I was recently asked to outline my thoughts on how the Queensland urban landscape might look 40 to 50 years from now. Go on, you can laugh. I did too. It’s hard enough to forecast the next 12 months, let alone two generations away, but I’ve given it a go, of sorts, so here it is: read more »
Los Angeles has grown more than any major metropolitan region in the high income world except for Tokyo since the beginning of the twentieth century, and also since 1950. In 1900, the city (municipality, see Note) of Los Angeles had little over 100,000 people and ranked 36th in population in the nation behind Allegheny, Pennsylvania (which has since merged with Pittsburgh) and St. Joseph Missouri (which has since lost more than one quarter of its population). read more »
Black population changes in various cities have been one of the few pieces of the latest Census to receive significant media coverage. The New York Times, for example, noted that many blacks have returned to the South nationally and particularly from New York City. The overall narrative has been one of a “reverse Great Migration.” But while many northern cities did see anemic growth or even losses in black population, and many southern cities saw their black population surge, the real story actually extends well beyond the notion of a monolithic return to the South. read more »
As the United States continues to fight its way out of the Great Recession, more attention has been directed to the question of why is has taken so long for workers to find re-employment. In economist parlance, this is primarily a question of “structural unemployment.” This describes the type of unemployment that results from a mismatch of worker skills and the skills demanded by employers. read more »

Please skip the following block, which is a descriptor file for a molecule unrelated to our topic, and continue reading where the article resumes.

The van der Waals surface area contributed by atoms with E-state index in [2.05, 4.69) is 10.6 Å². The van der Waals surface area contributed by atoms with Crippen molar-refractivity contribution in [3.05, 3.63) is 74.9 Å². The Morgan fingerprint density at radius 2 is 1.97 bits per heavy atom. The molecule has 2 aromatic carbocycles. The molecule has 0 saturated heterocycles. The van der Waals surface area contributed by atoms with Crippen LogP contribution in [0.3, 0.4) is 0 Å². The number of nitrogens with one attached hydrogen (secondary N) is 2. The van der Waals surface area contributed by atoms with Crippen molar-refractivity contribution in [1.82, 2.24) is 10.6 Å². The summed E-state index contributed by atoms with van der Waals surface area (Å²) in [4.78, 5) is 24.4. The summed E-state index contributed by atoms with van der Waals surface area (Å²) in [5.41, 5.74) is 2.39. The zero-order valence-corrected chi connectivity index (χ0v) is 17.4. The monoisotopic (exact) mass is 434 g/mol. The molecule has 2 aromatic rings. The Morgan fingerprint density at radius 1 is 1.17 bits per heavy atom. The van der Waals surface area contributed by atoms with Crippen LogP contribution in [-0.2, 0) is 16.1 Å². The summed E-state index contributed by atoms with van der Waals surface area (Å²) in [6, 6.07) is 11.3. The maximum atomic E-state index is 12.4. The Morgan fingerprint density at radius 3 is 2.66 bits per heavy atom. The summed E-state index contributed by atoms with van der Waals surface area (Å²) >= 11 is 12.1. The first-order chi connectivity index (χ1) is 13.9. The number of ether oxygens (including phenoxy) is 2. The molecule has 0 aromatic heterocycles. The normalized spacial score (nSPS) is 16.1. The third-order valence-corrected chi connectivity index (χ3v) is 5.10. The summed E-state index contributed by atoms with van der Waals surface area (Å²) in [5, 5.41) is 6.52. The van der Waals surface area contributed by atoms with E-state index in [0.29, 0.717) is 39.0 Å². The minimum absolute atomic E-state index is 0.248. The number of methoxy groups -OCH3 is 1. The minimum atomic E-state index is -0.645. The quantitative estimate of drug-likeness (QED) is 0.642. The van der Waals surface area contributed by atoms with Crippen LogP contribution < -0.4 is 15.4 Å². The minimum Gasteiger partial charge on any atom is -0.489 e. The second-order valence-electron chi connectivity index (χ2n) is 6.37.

The price of bananas is again making headlines as it pushes up inflation and threatens rising interest rates. But what’s the price of the humble ‘nana got to do with property markets? Plenty.
Banana prices have risen almost 500% since Cyclone Yasi wiped out much of north Queensland’s banana crop earlier this year. The immutable laws of supply and demand dictate that when supply falls relative to demand, prices will rise. read more »
I was watching Book TV on C-SPAN last week and I came upon Mr. Ha-Joon Chang talking about his book “23 Things They Don’t Tell You About Capitalism.” For example, Thing #1 is “there is no such thing as a free market.” I actually use this line in my finance and economics courses. read more »
The proposition is simple, if not overwhelming. If we want sustainable cities – however you define “sustainable” – we had better put some effort into the quality of suburban life. We need to get over denigrating suburbs and sprawl. That simply ducks the issue of where and how most people spend most of their time. We need to moderate a preoccupation with promoting CBD and big centre lifestyles. Those are places that people want visit, but not necessarily where they want to live. read more »
Demographic transformations are changing how the American people vote. In 2010, only 15 per cent of Americans claimed to be completely unaffiliated independent voters, while 48 per cent identified with the Democratic Party and 37 per cent with the Republican Party. Back in the 1990s, party identification was at 44 per cent each. read more »
Los Angeles today is a city in secular decline. Its current political leadership seems determined to turn the sprawling capitalist dynamo into a faux New York. But they are more likely to leave behind a dense, government-dominated, bankrupt, dysfunctional, Athens by the Pacific.
The greatness of Los Angeles stemmed from its willingness to be different. Unlike Chicago or Denver or New York, the Los Angeles metro area was designed not around a central core but on a series of centers, connected first by railcars and later by the freeways. The result was a dispersed metropolis where most people occupied single-family houses in middle-class neighborhoods. read more »
For years both government and media have been advancing the notion that America's coastal counties are obtaining most of the population growth at the expense of interior counties. For example, the National Oceanic and Atmospheric Administration reported in the 1990s: Coastal areas are crowded and becoming more so every day. More than 139 million people–about 53% of the national total–reside along the narrow coastal fringes. read more »